Romantics vs Realists

Noelle Natividad, Staff Writer

As a freshman, I realized that I saw the world a little differently than everybody else. I had such a wild imagination that delved into writing and daydreaming and most of all, I was always innately optimistic. I had a great hope for the majority of things and I liked wishing and expecting good outcomes, because, hey, what did I really have to lose?

I’ve never been a good realist. I’m the kind of girl that saw La La Land and inwardly wished that Mia and Sebastian would have ended up together, because the romance of it all kind of overpowered the realism of the situation. I was also the kind of kid, growing up, that was trapped in the emotion and dramatics of life. As for movies and books, I gravitated towards the flair of whimsical, wild narratives. So, it was plain as day that I was a self-diagnosed romantic with a weak spot for all things fantastical.

In relationships and generally in life, there are two kinds of people: romantics and realists. Romantics don’t generally have to be into everything mushy and impossible, because that is definitely not me at all. Romantics are people who are emotion-driven, who place higher importance in intuition over sensing, and whose hearts sometimes overpower the voice of the concrete mind. There is a greater stress in feeling and in how you personally see the world, whether it is through rose colored glasses or transparent for what it is. The latter of viewpoints represents realism. Realism is not at all the inferior of the two, because it’s a mindset and neither can be subjectively superior. Realism emphasizes factual thinking and deduction over what you might feel at the time. You might want to do something or you might feel inclined to act on a stimulus, but the realist mind will do what is the calculated best option. It’s very practical with a keen sense of awareness right in that moment. Realists are present and ready to act with the most thoughtful of movements.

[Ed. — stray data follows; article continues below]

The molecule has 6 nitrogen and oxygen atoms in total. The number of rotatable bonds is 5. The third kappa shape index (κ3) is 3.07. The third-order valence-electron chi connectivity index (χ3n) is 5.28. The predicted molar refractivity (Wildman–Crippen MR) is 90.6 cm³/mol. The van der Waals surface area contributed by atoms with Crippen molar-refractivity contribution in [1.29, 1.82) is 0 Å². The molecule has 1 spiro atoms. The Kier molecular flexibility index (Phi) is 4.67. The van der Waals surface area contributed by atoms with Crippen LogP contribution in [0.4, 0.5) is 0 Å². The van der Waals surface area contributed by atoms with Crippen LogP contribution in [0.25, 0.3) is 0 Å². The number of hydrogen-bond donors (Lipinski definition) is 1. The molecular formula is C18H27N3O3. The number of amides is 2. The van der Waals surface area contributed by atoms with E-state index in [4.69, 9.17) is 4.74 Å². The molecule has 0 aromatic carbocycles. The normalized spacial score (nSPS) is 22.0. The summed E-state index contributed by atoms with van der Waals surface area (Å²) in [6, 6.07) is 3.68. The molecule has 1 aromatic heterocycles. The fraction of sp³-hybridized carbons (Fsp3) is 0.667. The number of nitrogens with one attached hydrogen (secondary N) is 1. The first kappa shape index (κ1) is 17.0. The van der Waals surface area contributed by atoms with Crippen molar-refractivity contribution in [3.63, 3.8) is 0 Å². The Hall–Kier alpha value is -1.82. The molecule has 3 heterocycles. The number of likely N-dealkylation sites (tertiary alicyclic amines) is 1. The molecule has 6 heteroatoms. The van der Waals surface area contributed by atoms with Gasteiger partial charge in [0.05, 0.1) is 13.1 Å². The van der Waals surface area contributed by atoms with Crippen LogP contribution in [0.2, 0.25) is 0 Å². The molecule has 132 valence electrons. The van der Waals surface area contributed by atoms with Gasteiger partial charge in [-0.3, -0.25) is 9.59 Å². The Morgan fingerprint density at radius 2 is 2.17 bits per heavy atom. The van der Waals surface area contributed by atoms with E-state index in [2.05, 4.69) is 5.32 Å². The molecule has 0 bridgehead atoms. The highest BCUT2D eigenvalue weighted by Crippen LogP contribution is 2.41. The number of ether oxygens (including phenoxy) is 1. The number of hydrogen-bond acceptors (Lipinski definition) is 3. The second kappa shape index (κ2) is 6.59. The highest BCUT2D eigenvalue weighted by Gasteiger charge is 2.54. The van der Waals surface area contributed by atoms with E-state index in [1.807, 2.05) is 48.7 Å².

Now, you definitely have a leaning towards one or the other, but harnessing the strengths and weakness of both personalities comes in finding a balance between the two. For me, it comes in giving what I want to do a little bit more thought before my body gets ahead of me. More romantic thinkers sometimes need to stop and weigh the options a little bit more than the typical realist. On the flipside, realists find creativity and self-expression a little more difficult. With more nurturing of the myth-based right brain, the center of our supposed creativity, realists find an easier time putting situations in a more optimistic and free-flowing light.

To get it just right, you need to find your best of both worlds. Figure out which side you lean towards and balance out the rest, that way every aspect of your decision-making and how you see the world is with a realist’s deduction and a romantic’s buoyant imagination.